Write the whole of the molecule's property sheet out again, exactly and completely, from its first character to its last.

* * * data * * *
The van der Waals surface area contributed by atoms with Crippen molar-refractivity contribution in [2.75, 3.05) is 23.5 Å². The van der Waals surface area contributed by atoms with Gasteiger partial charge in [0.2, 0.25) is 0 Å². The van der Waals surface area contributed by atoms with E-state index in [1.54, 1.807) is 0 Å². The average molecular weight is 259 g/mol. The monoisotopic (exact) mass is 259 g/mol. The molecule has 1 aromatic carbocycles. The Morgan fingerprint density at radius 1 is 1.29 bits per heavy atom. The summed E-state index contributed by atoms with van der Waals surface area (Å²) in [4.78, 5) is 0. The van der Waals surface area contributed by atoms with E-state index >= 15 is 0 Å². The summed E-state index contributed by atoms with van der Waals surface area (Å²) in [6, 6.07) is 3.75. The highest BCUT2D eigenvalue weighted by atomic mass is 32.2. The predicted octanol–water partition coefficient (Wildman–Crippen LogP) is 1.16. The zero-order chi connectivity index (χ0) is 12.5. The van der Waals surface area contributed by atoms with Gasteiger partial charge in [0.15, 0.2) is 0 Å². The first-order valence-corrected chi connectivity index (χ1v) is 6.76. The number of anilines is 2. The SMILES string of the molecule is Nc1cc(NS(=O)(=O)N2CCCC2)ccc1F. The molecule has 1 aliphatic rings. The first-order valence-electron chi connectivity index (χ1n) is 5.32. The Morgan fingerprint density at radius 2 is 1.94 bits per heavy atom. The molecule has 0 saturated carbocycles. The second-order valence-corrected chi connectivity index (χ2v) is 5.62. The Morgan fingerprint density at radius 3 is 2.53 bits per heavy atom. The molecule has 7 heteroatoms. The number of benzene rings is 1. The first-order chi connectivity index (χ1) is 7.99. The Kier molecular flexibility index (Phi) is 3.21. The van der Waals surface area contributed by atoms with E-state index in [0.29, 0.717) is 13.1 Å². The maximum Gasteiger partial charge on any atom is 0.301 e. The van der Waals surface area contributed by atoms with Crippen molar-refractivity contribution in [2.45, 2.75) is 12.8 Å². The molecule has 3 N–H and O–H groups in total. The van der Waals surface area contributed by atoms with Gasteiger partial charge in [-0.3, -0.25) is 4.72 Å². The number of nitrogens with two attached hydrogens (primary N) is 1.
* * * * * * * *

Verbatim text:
The van der Waals surface area contributed by atoms with Crippen molar-refractivity contribution in [2.75, 3.05) is 23.5 Å². The van der Waals surface area contributed by atoms with Gasteiger partial charge in [0.2, 0.25) is 0 Å². The van der Waals surface area contributed by atoms with E-state index in [1.54, 1.807) is 0 Å². The average molecular weight is 259 g/mol. The monoisotopic (exact) mass is 259 g/mol. The molecule has 1 aromatic carbocycles. The Morgan fingerprint density at radius 1 is 1.29 bits per heavy atom. The summed E-state index contributed by atoms with van der Waals surface area (Å²) in [4.78, 5) is 0. The van der Waals surface area contributed by atoms with E-state index >= 15 is 0 Å². The summed E-state index contributed by atoms with van der Waals surface area (Å²) in [6, 6.07) is 3.75. The highest BCUT2D eigenvalue weighted by atomic mass is 32.2. The predicted octanol–water partition coefficient (Wildman–Crippen LogP) is 1.16. The zero-order chi connectivity index (χ0) is 12.5. The van der Waals surface area contributed by atoms with Gasteiger partial charge in [0.15, 0.2) is 0 Å². The first-order valence-corrected chi connectivity index (χ1v) is 6.76. The number of anilines is 2. The SMILES string of the molecule is Nc1cc(NS(=O)(=O)N2CCCC2)ccc1F. The molecule has 1 aliphatic rings. The first-order valence-electron chi connectivity index (χ1n) is 5.32. The Morgan fingerprint density at radius 2 is 1.94 bits per heavy atom. The molecule has 0 saturated carbocycles. The second-order valence-corrected chi connectivity index (χ2v) is 5.62. The Morgan fingerprint density at radius 3 is 2.53 bits per heavy atom. The molecule has 7 heteroatoms. The number of benzene rings is 1. The first-order chi connectivity index (χ1) is 7.99. The Kier molecular flexibility index (Phi) is 3.21. The van der Waals surface area contributed by atoms with E-state index in [0.29, 0.717) is 13.1 Å². The maximum Gasteiger partial charge on any atom is 0.301 e. The van der Waals surface area contributed by atoms with Crippen molar-refractivity contribution in [2.45, 2.75) is 12.8 Å². The molecule has 3 N–H and O–H groups in total. The van der Waals surface area contributed by atoms with Gasteiger partial charge in [-0.3, -0.25) is 4.72 Å². The number of nitrogens with two attached hydrogens (primary N) is 1.